Georgia artist James Richards strives to paint the essence of his oil painting subjects by breaking their appearance down to pleasing shapes revealed by the light, and by painting those essential shapes without overworking unnecessary details.
How do we really recognize a person, object, or landscape? The answer has more to do with our perception of sizes, shapes, and patterns — the essence of the being — than it does with the particular details of clothing, surface decoration, vegetation, or coloration. That’s one of the things James Richards was encouraged by his mentors to think about; the basic shapes, patterns, and values related to the subjects he wanted to paint.
“Quang Ho encouraged me to find different ways of identifying the essence of subjects and to establish a dialogue between the abstract shapes that contribute to that essence,” Richards recalls. “Ever since that workshop, and others, I’ve been trying to break down subjects into pleasing shapes revealed by the light, and, at the same time, to avoid painting a bunch of things. I’m still scratching the surface of what Quang taught, but every day I paint I am amazed by how many new avenues are available to me.”
Sometimes Richards finds the best way to identify the essence of a subject for an oil painting is to come upon it accidentally, without any planning or preconception, and simply respond to what inexplicably caught his attention.
“Like other plein air painters, I do have my favorite painting spots and I will often return to the locations that inspired me in the past,” Richards says. “But sometimes I have fun and create more exciting work when I see a subject in an instant and immediately get motivated to paint it. The appeal has everything to do with a momentary pattern of light and shadow. I just throw down my supplies and attack the scene without much forethought. I trust that something will come out of the effort.
“In those situations, I rely on intuition rather than planning, and I allow things to happen in unpredictable ways without concern for methodology. That’s usually when magic happens and the unpredicted, unplanned, and unimagined painting captures everything important about the subject. In many cases, representing that essence with bold, bravura brushwork helps capture what I saw and felt at the moment I decided to paint the scene. It’s that kind of excitement and immediacy I am after in my paintings.”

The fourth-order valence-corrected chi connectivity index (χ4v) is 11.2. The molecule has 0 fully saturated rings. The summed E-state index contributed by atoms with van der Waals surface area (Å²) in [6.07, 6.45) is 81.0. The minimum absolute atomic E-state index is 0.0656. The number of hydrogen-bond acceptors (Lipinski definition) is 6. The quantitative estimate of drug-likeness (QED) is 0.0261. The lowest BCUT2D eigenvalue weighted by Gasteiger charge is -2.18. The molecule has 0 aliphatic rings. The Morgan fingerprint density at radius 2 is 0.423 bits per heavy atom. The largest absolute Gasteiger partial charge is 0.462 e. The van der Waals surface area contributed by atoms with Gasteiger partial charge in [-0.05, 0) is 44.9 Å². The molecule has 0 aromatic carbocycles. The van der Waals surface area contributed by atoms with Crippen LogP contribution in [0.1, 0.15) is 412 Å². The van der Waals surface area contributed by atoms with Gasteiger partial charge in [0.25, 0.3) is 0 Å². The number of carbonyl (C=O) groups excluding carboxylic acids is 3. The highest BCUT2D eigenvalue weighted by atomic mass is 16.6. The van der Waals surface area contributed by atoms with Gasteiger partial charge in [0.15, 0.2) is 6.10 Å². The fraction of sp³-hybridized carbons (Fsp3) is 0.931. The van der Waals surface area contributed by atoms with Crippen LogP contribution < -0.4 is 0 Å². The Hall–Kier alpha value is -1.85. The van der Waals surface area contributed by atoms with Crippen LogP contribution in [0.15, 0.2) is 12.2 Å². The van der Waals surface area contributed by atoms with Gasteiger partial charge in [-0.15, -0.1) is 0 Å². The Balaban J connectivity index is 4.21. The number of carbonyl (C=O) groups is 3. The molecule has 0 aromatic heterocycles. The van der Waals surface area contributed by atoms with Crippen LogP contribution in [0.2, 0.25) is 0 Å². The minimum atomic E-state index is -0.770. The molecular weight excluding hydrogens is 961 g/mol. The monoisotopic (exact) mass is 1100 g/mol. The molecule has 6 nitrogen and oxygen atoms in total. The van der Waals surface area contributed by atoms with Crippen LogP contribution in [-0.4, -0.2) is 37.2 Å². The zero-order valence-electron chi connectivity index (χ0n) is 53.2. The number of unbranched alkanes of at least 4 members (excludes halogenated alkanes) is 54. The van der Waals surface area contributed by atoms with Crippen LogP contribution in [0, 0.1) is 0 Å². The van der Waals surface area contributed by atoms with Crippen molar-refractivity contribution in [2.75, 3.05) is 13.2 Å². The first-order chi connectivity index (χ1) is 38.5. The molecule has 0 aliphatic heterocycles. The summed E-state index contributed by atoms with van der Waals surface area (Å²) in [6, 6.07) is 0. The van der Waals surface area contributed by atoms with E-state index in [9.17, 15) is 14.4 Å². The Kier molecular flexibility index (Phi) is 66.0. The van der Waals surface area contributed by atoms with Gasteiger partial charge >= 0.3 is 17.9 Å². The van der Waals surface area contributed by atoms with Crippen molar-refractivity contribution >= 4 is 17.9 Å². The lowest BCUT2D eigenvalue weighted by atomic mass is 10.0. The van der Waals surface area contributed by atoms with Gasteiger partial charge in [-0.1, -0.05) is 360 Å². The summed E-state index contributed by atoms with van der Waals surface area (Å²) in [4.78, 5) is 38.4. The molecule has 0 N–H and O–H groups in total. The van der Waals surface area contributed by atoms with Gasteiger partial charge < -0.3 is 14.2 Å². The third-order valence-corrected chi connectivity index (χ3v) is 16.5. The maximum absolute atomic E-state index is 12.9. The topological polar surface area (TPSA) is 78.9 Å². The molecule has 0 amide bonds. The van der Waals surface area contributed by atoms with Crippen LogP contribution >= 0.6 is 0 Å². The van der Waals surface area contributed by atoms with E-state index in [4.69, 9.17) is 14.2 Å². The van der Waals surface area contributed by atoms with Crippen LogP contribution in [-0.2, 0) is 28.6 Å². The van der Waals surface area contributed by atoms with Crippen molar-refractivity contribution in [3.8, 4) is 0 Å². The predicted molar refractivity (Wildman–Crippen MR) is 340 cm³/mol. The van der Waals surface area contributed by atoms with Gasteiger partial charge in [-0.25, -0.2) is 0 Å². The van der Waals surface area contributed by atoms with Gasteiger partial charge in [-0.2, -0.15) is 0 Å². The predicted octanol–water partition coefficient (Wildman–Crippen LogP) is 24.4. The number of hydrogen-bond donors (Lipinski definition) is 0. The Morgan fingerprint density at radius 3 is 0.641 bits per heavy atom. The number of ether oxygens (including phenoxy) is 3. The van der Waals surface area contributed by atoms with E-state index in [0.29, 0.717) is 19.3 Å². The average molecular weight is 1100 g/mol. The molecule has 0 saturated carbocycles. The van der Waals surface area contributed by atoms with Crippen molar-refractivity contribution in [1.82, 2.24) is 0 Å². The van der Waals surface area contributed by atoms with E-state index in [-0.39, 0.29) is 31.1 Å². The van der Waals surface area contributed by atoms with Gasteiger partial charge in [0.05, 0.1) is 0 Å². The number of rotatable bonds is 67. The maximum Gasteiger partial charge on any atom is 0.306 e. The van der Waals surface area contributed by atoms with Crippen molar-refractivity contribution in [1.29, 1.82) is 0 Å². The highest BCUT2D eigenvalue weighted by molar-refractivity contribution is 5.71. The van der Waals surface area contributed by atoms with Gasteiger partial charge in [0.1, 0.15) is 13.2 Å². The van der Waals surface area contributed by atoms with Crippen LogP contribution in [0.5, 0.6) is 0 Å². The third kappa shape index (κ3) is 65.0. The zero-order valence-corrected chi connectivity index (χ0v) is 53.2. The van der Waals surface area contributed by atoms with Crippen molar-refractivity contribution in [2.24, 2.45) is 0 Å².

This kind of magic is more apt to happen for Richards on sunny days, so it is fortunate that he lives outside Atlanta, Georgia, where the sun shines brightly about 218 days a year. “Strong sunlight automatically sets up distinctive value patterns in the landscape,” the artist says. “I just find it more comfortable working with those strong contrasts than the subtle value transitions on an overcast day.”
When Richards ventures out to paint on location, he has available several pochade boxes and a French easel he can choose from, depending on the size and complexity of the painting he intends to create. After setting up one of those easels, he loads a palette with limited primary colors (a warm and a cool of each), plus a few earth colors and titanium white. He often adds Liquin or Neo-Megilp to his oil colors to make them more fluid and faster-drying. He also has a variety of brushes available so he doesn’t get “hung up on any one set of materials, methods, or approaches.”
“For beginners, I recommend starting a plein air oil painting on a toned panel because it is easier to judge values,” Richards says. “There is usually a warmth, even in cool landscape scenes, and it is best to begin by laying down a thin, transparent, warm tone during the initial design stage of the painting process. That allows painters to start by indicating essential information about light and shadow and value patterns without an immediate concern for accurate local color.